Not every surface-feeding school has birds but even they can be visually located just by looking for the surface disturbance. Obviously, good sea conditions make the job a lot easier.
There are times when the erupting schools will be heard before they are seen.
When the time comes to approach the school, there are a few things to keep in mind.
Don't charge right up to, and never into, the feeding school as this will almost certainly put them down.
There exceptions to this, when a rapid approach is essential.
At certain times will, feed in very short bursts and if you are not there quickly you will miss your shot.
You must approach fast but keep your distance. The obvious distance to pull up is at the extremity of your personal casting range.
You will probably be sharing the school with many other boats, especially on weekends, so keep your wits about you in respect to safe navigation.
Whatever you do, don't go charging through the middle of the school because it will put the school down and attract plenty of verbal abuse your way from those in the other boats.
As frenzied as these feeding sprees often get, the fish will not tolerate a boat being driven straight through them. Regardless, this is a situation that I confront every weekend on the Harbour.
Three or four boats will slowly and quietly approach the outskirts of a school and will be in the process of being rewarded for their stealth when, out of nowhere, some clown will go powering right through the middle, putting the fish down immediately.
If you power through a gathering of any type of animal (except maybe sheep) they will scatter, so why do these morons think that fish are going to be any different?
I’ve found the best approach is to get just within casting distance as quickly as possible and let fly. Speed is the essence in this situation.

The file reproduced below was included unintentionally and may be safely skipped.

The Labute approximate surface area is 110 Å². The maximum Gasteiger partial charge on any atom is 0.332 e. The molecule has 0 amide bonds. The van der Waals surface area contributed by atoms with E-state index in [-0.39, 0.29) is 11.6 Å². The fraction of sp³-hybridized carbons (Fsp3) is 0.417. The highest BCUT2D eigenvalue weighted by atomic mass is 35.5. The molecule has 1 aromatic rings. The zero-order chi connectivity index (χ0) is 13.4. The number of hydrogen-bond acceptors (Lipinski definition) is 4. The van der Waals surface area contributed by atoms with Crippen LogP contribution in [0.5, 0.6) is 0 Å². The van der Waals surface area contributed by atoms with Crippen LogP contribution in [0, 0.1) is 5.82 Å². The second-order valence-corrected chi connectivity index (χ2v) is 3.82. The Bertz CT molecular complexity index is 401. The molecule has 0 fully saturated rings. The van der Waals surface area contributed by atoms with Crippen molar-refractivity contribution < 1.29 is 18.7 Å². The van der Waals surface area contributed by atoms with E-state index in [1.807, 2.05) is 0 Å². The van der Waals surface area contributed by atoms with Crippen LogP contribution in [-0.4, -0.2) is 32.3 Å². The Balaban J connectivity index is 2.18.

You must consider your boat’s shadow, which will put fear into the school long before the engine noise.
Shadows are the early warning sign of a large predator, whereas engine noise is just a little unusual. Fish have proven to be to be far more wary of dangers that they are familiar with.
The basic rule is to never get between the sun and the fish. The lower the sun is in the sky, the more this applies.
Try to anticipate the direction that the fish are moving and be sure not to put your boat in their path.
You can use the wind to make a quiet approach on a school but position your drift to take you alongside the school, not over the top of it.
Lure selection in these situations is more a matter of size than type or colour.
You are all familiar with the concept of ‘matching the hatch’ but how do we determine the hatch?
Seabirds help a lot. They won't even show up unless it’s worth their while.
A birdless patch of feeding salmon usually indicates that the prey is very tiny. And, at the other extreme, the bigger the patch of birds the bigger the prey.
Tiny bait inhaled whole leaves little to interest a seagull but a 10cm pilchard chopped in half or stunned by a crushing blow certainly provides an easy and worthwhile target for a bird.
If you are lucky you might even see the prey as it showers from the water in an effort to escape.
If all else fails, start with your smallest lure and work your way up.
Fish honed in on a certain size prey will regularly eat something smaller but rarely anything bigger.
Never assume that the fish you are seeing on the top are necessarily the fish you are catching.
In these situations it is not uncommon for fish of different species to layer, i.e. salmon on top, bonito under them and then trevally under them.
Your first few casts should be retrieved immediately but later casts should be allowed to sink to varying depths before the retrieve. Many pleasant surprises have come from this technique.Reads: 3416